Warren Miller Entertainment owners serve up advice at CAP luncheon

When Kurt Miller bought out his father’s adventure film company in 1989, he felt a once-great brand was floundering but could be turned around, he said Tuesday in Longview.

Miller of Boulder, Colo., and business partner Peter Speek knew they needed to modify Warren Miller Entertainment’s ski films to reflect the changing times. They quickened the pace of the films, improved the musical scores and offered free ski passes to viewers.

Within 10 years, Warren Miller films were back in the spotlight, and Speek and Kurt Miller had quadrupled business by 2002, they told business leaders at a Lower Columbia CAP luncheon at the Cowlitz Expo Center.

“We saw an opportunity to evolve our business and our product,” said Speek, 56, whose father-in-law, Tim Welch, is the CAP Foundation director.

About 300 people attended Tuesday’s Second Annual CAP Foundation business lunch, designed to highlight the social service agency’s achievements over the year and inspire business leaders to improve their sales and give back to their community.

Speek and Miller did just that, selling their business in the early 2000s and launching a nonprofit film production company called Make a Hero. On Tuesday night, the two men showed their latest film, titled “The Movement,” at the Columbia Theater. Narrated by Robert Redford and Warren Miller, the documentary is the story of a man who returns to the ski hill where he crashed and became paralyzed.

“We make movies. We get people excited about helping people. It’s the same way that CAP gets people excited about helping the community,” Kurt Miller, 53, said.

Warren Miller started making ski films after he returned home from World War II and moved to the mountain resort community of Sun Valley, Idaho. In 1949, he launched Warren Miller Entertainment, which produced more than 50 ski films, most of them featuring dramatic photography and the athletic abilities of professional skiers, Inside the world of skiing, Warren Miller and his company were soon household names.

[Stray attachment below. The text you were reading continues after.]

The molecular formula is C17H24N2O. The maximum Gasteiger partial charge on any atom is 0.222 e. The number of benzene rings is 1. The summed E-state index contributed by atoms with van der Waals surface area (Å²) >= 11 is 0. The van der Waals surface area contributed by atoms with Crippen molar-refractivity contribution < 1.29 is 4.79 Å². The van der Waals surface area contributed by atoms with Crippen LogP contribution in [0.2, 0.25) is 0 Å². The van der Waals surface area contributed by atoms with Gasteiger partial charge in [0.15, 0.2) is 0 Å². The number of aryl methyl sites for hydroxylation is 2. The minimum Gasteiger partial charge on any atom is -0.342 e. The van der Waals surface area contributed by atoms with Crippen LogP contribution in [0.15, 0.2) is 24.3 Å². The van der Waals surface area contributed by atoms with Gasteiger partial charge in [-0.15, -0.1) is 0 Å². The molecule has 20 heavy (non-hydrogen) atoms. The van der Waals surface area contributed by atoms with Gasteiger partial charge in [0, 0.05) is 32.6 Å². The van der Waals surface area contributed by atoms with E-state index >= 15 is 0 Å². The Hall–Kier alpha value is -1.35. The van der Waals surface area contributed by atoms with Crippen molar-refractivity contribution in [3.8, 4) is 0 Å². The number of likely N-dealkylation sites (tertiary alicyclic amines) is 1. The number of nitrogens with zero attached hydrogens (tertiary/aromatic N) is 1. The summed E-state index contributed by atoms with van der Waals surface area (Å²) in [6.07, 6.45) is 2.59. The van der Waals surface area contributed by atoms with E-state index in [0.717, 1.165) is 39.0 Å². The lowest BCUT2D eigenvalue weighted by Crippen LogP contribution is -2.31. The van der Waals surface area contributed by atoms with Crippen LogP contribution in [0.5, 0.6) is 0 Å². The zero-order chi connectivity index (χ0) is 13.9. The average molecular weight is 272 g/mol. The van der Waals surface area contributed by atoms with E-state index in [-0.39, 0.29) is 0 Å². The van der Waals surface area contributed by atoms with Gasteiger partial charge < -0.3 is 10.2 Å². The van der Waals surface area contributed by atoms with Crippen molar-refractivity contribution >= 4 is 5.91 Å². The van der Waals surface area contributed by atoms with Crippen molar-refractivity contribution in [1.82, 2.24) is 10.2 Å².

Kurt Miller and Speek said they learned a lot on the fly when they took over the business, and there were times when they feared they wouldn’t make it. A key turning point, Miller said, was when an executive at Colorado’s Vail Ski Resort saw one of the films and offered free lift passes to viewers, saying it was a great promotion tool for the industry.

“You need partners to help you grow your business,” Speek said.

CAP officials said they local businesses can learn from the speakers at the business lunch.

“We wanted to invite Peter and Kurt to tell their story of how they developed Warren Miller Entertainment into a worldwide brand with the idea that it could inspire us in our own business community,” CAP spokesman Alan Rose said.

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